Walking Tightropes: Response to Montgomery   1 comment

“When the results are normal, we go back to normal too. We are reimmersed in our ordinary lives and their more immediate concerns” (14). And when they are not, everything changes.

The introduction and first chapter of How Doctors Think elucidates how prevalent medicine is in our lives and how forcefully we can be thrust into its uncertainty. Montgomery’s first chapter starts with a story that I know well, as my sister had a lump in her breast removed just months before my mother was diagnosed with stage three follicular Lymphoma. We had barely gotten over my sister’s “scare” (her lump was benign) when my mom felt lumps in her neck. Montgomery’s opening resonated for me and I realized the timing of this class is both opportune and intense. It was hard to read chapter one being so fresh from my mom’s chemo. I met many women with breast cancer, along with others battling its cousins: melanoma, leukemia, throat cancer, prostate, bladder, lung, brain…the stories circulating during those twelve-hour days at the hospital made me feel lucky that my mother’s prognosis was good. I felt guilty being grateful that she was usually much better off than her roommates, but I couldn’t help it. It was hell nonetheless and Montgomery captures the experience effectively. She speaks with the voice of a mother and a professor and researcher critical of the very practices that will save her daughter’s life—a nuanced, unique, and appropriately biased perspective.

Montgomery’s discussion about chemotherapy is important because chemo is both hard science and application or practice. It is the chemistry of life and death and must be administered with skill and compassion. The treatment process can be confusing for patients. Montgomery writes, “If consensus has been reached about who needs chemotherapy, there are nevertheless bewildering choices among chemotherapeutic agents and regimens” (19). It is overwhelming to be faced with such a grave and pressing set of options, particularly for a scared patient still processing a diagnosis.  The language of chemo (Bendumustine, Rituxin, chop), the tools (mints, distraction, that one comfort food to quell nausea), the time passers (crosswords, puzzles, knitting), the accessories (lime/pink/blue bracelets, cups, ribbons)—this was not a language I expected to learn. Those who work in oncology, and as Montgomery asserts, all fields of medicine, must strike a careful balance between the factual/scientific/concrete and the emotional/compassionate/uncertainty that cancer treatment demands. One of my pharmacist friends jokes that she wanted to be a doctor but did not like working with the people as much as the drugs. Oncologists must be the pharmacist and the nurse, the counselor and the medical expert, the scientist and the practitioner.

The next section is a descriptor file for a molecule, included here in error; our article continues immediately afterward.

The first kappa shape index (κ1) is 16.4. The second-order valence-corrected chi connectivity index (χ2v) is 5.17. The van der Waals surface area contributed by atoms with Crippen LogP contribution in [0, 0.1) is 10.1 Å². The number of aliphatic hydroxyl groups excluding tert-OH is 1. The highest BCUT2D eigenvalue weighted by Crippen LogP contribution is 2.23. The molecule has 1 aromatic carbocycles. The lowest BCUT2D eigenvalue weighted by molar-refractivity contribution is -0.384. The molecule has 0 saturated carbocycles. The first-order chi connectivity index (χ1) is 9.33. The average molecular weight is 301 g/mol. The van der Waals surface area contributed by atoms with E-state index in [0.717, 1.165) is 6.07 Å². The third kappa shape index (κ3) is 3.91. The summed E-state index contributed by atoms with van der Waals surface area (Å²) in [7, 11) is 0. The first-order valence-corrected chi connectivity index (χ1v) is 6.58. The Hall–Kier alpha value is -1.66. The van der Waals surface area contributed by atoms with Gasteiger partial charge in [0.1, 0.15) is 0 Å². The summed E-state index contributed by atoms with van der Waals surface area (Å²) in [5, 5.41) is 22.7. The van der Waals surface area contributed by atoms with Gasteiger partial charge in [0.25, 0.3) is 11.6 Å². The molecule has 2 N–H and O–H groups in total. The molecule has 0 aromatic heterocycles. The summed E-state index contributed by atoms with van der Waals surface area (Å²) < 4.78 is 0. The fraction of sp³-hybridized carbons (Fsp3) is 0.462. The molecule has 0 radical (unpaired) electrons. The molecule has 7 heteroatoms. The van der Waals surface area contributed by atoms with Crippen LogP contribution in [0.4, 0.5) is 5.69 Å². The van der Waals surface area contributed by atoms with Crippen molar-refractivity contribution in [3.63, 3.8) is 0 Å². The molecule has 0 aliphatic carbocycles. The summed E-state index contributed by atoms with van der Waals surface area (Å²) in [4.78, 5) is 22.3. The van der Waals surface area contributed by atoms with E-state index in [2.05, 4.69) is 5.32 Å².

Montgomery’s discussions consistently relate back to a persistent distinction between science/objectivity (as if science is objective) and art/practice/subjectivity, reiterating our culture’s love affair with binaries. She asks why “clinical judgment [is] not celebrated” (34). Is it because we feel more comfortable putting our lives in the hands of objectivity rather than the conjecture of one single subjective individual? Relying on the comforting assumption that science and thus medicine is objective, factual, fixed, and reliable makes us feel better. Of course that “singular” opinion is the result of countless case studies, much research, and many other opinions (objective and subjective), and while that might be a better bet than prayer, the holistic nature of medicine involves mind, body, and spirit—or at least it should. We are whole beings and should be treated as such. The same goes for medicine, which requires combination of science and humanity, case studies and kindness.

My question is for discussion is one Montgomery poses on page 79 (since she spends most of the book entertaining the question of misdescription, I wonder what you think): “Does the misdescription of medicine matter?” To elaborate, if medicine is actually practicing what Montgomery preaches by being a science and art of medical application, does it matter if it is categorized as a science? Or does it impact the practice of medicine more than we realize? After reading Groopman, I’m not so sure.

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Posted August 31, 2010 by Lela in Uncategorized

One response to “Walking Tightropes: Response to Montgomery

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  1. Great question, and I think she only begins to answer it, mostly in the context of medical education/training.

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